• Repetier Host doesn’t update it’s display of coordinates when G92 is used. There’s a separate @isathome command you can issue in Repetier to get it to line up with the controller’s coordinates, but the machine has to be at 0,0,0 for @isathome to work.

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Can i just add to this comman a fourth linie with G92 X0 Y0?

if i use this command G92 X0 Y0 Z0.5 i would need to place the mill on the plate am i correct?

The simple script I posted is what you would execute to use the touch plate. It is entirely independent of your G92 X0 Y0. I suggest you just play with some of the commands. As Tom outlines, the values reported by Repetier-Host will not necessarily be accurate. If you have one, look at the coordinates on your display. If not, you can execute an M114 g-code to get the position from Marlin.

In general, CNC machines have two types of coordinates, Machine Coordinates and Workspace coordinates. In 3D printing these two completely overlap, so the distinction is not needed. In CNC work it becomes incredibly valuable to be able to distinguish between them.

“Homing the machine” relies on switches or other sensors to establish a known relationship between the tool and the machine’s movement envelope. This then establishes the machine coordinate system, and by extension the extents of the machines’ work envelope, i.e. how far can it move in each of it’s axes.

The workspace coordinate system is relative to the job being run. There can be multiple workspaces set up in a single machine. Imagine a large CNC with 4 vises permanently installed. As long as you had installed the vises at known locations (or carefully measured their locations after installation) then you could mount a work piece in each vise and use the same gcode to run four copies of the piece. This would be the process (assuming the job can be run with a single tool):

  1. Mount the 4 workpiece blanks in the vises.
  2. Home the machine (using end stops)
  3. Set “workpiece” origin to the first vise.
  4. Run the gcode.
  5. Set “workpiece” origin to the second vise.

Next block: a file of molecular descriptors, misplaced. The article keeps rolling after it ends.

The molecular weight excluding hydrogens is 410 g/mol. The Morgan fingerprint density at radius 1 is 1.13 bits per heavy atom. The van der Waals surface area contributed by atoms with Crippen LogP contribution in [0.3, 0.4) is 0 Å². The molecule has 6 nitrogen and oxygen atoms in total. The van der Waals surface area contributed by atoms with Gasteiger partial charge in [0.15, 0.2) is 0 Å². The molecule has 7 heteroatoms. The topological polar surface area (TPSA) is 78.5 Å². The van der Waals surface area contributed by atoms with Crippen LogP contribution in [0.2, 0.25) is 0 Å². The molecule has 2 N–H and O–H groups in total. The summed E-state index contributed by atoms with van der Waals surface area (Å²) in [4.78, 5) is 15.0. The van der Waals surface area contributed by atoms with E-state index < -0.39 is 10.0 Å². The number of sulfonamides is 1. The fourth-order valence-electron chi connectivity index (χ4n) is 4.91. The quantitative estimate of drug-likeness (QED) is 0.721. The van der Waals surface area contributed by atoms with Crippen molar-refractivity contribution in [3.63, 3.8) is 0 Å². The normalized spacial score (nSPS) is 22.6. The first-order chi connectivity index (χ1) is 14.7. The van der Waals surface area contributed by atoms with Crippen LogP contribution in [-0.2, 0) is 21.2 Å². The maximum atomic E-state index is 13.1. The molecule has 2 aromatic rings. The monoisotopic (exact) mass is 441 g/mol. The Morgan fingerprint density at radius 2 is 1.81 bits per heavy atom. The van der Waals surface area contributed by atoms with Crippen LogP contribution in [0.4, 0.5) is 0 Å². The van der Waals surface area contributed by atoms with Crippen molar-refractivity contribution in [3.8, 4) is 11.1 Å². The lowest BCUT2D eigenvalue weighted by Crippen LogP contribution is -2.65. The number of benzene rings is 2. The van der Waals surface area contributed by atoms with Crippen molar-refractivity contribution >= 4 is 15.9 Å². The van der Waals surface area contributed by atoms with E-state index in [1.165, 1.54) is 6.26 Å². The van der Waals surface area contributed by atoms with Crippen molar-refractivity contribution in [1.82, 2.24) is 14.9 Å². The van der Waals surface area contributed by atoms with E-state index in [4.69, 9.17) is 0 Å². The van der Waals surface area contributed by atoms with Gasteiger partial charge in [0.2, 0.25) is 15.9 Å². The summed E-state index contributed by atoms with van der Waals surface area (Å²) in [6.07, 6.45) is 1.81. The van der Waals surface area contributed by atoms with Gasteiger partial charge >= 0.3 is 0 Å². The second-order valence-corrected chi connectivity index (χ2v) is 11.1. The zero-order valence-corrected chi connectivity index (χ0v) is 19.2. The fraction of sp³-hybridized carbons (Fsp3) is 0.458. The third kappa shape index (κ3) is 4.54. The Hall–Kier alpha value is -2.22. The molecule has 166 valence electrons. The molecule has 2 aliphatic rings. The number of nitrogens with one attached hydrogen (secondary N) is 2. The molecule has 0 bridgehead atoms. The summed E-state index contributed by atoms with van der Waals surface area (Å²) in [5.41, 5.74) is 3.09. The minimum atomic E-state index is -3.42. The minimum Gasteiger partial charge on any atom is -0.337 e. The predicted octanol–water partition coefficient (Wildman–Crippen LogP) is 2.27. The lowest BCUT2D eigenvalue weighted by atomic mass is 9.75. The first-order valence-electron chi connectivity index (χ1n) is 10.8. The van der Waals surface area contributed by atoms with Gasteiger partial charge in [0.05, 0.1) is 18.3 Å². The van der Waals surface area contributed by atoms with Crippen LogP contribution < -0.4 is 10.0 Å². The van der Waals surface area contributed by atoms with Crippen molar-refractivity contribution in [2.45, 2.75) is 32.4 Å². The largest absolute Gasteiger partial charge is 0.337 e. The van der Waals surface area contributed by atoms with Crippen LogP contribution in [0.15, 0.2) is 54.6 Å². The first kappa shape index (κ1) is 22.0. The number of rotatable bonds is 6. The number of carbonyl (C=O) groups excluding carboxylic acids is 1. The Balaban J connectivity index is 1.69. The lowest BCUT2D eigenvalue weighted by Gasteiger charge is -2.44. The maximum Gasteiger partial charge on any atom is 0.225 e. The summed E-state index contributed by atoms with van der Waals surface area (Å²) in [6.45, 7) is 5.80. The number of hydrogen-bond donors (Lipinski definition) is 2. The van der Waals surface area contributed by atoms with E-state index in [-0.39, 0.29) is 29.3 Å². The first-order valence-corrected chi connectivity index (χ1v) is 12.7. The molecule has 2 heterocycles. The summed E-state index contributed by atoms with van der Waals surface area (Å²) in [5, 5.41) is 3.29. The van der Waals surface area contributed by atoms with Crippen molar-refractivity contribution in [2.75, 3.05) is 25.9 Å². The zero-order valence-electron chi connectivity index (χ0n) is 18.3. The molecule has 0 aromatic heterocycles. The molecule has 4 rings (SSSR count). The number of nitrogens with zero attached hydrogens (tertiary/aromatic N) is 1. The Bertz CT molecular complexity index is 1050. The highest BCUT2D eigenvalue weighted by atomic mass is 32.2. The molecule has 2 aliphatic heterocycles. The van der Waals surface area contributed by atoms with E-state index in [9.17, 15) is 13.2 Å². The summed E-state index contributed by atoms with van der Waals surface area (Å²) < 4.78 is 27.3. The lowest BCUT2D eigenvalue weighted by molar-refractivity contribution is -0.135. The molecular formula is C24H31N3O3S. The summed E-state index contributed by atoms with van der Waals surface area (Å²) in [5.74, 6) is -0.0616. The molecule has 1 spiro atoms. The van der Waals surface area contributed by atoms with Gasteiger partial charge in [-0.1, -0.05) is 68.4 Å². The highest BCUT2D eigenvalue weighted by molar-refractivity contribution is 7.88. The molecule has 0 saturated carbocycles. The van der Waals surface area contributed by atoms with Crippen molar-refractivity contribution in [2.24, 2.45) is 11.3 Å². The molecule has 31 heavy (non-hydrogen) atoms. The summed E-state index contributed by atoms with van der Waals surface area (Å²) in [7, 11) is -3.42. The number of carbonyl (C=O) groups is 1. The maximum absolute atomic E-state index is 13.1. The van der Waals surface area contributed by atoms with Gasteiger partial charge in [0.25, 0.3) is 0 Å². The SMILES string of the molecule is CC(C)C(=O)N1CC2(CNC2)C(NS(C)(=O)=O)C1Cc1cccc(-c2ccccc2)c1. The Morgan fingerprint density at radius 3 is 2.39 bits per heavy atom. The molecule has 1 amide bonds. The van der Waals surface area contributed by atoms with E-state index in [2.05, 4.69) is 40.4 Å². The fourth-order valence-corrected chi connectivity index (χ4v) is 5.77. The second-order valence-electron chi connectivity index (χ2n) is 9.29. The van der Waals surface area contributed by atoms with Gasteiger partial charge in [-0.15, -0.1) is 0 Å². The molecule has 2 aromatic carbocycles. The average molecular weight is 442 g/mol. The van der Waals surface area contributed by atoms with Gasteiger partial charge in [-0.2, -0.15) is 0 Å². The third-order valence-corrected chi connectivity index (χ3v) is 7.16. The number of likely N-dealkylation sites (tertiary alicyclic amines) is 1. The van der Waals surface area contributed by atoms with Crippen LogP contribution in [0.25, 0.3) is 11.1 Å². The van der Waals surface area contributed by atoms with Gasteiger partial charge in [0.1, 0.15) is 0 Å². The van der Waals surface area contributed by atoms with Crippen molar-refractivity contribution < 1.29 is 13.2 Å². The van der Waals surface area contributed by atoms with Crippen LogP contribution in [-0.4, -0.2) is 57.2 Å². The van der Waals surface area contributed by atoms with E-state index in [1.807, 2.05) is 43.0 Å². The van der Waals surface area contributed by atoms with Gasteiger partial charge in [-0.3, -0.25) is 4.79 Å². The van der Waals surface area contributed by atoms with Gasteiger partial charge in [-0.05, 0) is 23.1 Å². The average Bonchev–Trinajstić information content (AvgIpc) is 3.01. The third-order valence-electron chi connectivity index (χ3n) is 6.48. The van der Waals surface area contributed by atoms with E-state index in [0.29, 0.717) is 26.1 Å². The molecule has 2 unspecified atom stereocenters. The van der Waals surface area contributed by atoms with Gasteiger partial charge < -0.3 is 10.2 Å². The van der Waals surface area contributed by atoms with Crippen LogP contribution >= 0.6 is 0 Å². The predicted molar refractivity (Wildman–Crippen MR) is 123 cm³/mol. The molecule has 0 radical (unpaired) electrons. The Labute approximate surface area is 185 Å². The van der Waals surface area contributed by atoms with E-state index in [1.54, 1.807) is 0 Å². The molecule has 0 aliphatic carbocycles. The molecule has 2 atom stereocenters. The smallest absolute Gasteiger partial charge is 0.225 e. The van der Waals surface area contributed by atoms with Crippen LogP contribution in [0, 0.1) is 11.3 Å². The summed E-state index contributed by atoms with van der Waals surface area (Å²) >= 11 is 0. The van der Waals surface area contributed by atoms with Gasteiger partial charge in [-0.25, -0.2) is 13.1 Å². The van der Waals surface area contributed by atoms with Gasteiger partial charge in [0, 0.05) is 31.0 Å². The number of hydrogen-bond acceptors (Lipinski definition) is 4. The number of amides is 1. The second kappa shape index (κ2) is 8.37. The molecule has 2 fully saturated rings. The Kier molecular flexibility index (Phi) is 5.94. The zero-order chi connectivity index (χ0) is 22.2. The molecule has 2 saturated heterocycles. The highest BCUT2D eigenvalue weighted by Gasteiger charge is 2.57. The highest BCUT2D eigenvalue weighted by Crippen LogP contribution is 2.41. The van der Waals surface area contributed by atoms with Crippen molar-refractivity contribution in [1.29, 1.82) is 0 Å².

6. Run the gcode.
  7. Set “workpiece” origin to the third vise.
  8. Run the gcode.
  9. Set “workpiece” origin to the fourth vise.
  10. Run the gcode.
  11. Park the tool.

Remove 4 finished pieces. Put in new blanks, re-run the cycle.
Note that for this to work, the vises need to be arranged so that the workpieces for all the jobs still fit within the machine’s working movement envelope.

Now imagine in a machine shop, we run these parts on Mondays, but on Tuesdays we have a fixture plate with 2 vices, and on Wednesdays we run parts where only one fits in the machine at a time. We’d have different “workspace offsets” stored so we could easily shift between our standardized setups. These are called “workspaces” and rely on “workspace offsets” to manage the relationship between each workspace coordinate system and the machine coordinate system. Different controller software/firmware manage workspaces differently. Check out this article in CNC Cookbook if you’re interested in getting down into the weeds on this.

The G92 command is saying “Set the current workspace coordinate system so that the tool is at the location specified in the command.” Most of the time when working on the MPCNC, this means “I’ve already jogged the tool to where I want the origin to be, so set X0 to where X is right now, set Y0 to where Y is right now, and set Z0 where Z is right now” which is why you’ll see “G92 X0 Y0 Z0” spelled out in a lot of the forums. If a touch plate is used, it might be “Leave the X and Y origins alone, but reset Z0 to .5mm below where I am right now since I’ve touched off on a .5mm touch plate” so the command would be “G92 Z0.5” for this case.

The ability of the G92 command to establish workspace coordinates from the current tool position is what makes it possible to use the MPCNC without having end stops installed.


You can see if the write up in the docs makes things clearer: